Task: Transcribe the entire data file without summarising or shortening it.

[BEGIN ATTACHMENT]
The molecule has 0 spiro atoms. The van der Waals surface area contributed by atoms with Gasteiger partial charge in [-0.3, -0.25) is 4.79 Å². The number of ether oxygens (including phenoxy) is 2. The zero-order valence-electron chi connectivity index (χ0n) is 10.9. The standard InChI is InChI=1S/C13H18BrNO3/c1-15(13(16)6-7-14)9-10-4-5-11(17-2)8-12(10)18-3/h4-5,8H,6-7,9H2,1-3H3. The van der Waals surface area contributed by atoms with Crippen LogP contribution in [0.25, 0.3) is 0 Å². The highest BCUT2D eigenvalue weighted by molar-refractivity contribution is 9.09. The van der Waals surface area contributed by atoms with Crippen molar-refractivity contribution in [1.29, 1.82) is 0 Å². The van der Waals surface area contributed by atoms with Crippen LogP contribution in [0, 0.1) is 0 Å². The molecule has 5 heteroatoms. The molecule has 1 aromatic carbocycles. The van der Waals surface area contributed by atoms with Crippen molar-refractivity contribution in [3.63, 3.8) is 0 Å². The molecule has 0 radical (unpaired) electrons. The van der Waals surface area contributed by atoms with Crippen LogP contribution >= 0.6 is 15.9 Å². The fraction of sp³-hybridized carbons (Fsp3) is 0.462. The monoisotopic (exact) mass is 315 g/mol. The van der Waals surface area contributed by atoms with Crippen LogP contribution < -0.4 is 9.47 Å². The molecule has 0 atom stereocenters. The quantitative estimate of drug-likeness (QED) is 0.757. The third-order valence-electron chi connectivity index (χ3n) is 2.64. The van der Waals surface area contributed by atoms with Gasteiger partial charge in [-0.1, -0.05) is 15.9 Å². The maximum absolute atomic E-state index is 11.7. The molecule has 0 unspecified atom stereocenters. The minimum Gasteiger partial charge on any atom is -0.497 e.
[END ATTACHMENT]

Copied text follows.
The molecule has 0 spiro atoms. The van der Waals surface area contributed by atoms with Gasteiger partial charge in [-0.3, -0.25) is 4.79 Å². The number of ether oxygens (including phenoxy) is 2. The zero-order valence-electron chi connectivity index (χ0n) is 10.9. The standard InChI is InChI=1S/C13H18BrNO3/c1-15(13(16)6-7-14)9-10-4-5-11(17-2)8-12(10)18-3/h4-5,8H,6-7,9H2,1-3H3. The van der Waals surface area contributed by atoms with Crippen LogP contribution in [0.25, 0.3) is 0 Å². The highest BCUT2D eigenvalue weighted by molar-refractivity contribution is 9.09. The van der Waals surface area contributed by atoms with Crippen molar-refractivity contribution in [1.29, 1.82) is 0 Å². The van der Waals surface area contributed by atoms with Crippen LogP contribution in [0, 0.1) is 0 Å². The molecule has 5 heteroatoms. The molecule has 1 aromatic carbocycles. The van der Waals surface area contributed by atoms with Crippen molar-refractivity contribution in [3.63, 3.8) is 0 Å². The molecule has 0 radical (unpaired) electrons. The van der Waals surface area contributed by atoms with Crippen LogP contribution >= 0.6 is 15.9 Å². The fraction of sp³-hybridized carbons (Fsp3) is 0.462. The monoisotopic (exact) mass is 315 g/mol. The van der Waals surface area contributed by atoms with Crippen LogP contribution < -0.4 is 9.47 Å². The molecule has 0 atom stereocenters. The quantitative estimate of drug-likeness (QED) is 0.757. The third-order valence-electron chi connectivity index (χ3n) is 2.64. The van der Waals surface area contributed by atoms with Gasteiger partial charge in [-0.1, -0.05) is 15.9 Å². The maximum absolute atomic E-state index is 11.7. The molecule has 0 unspecified atom stereocenters. The minimum Gasteiger partial charge on any atom is -0.497 e.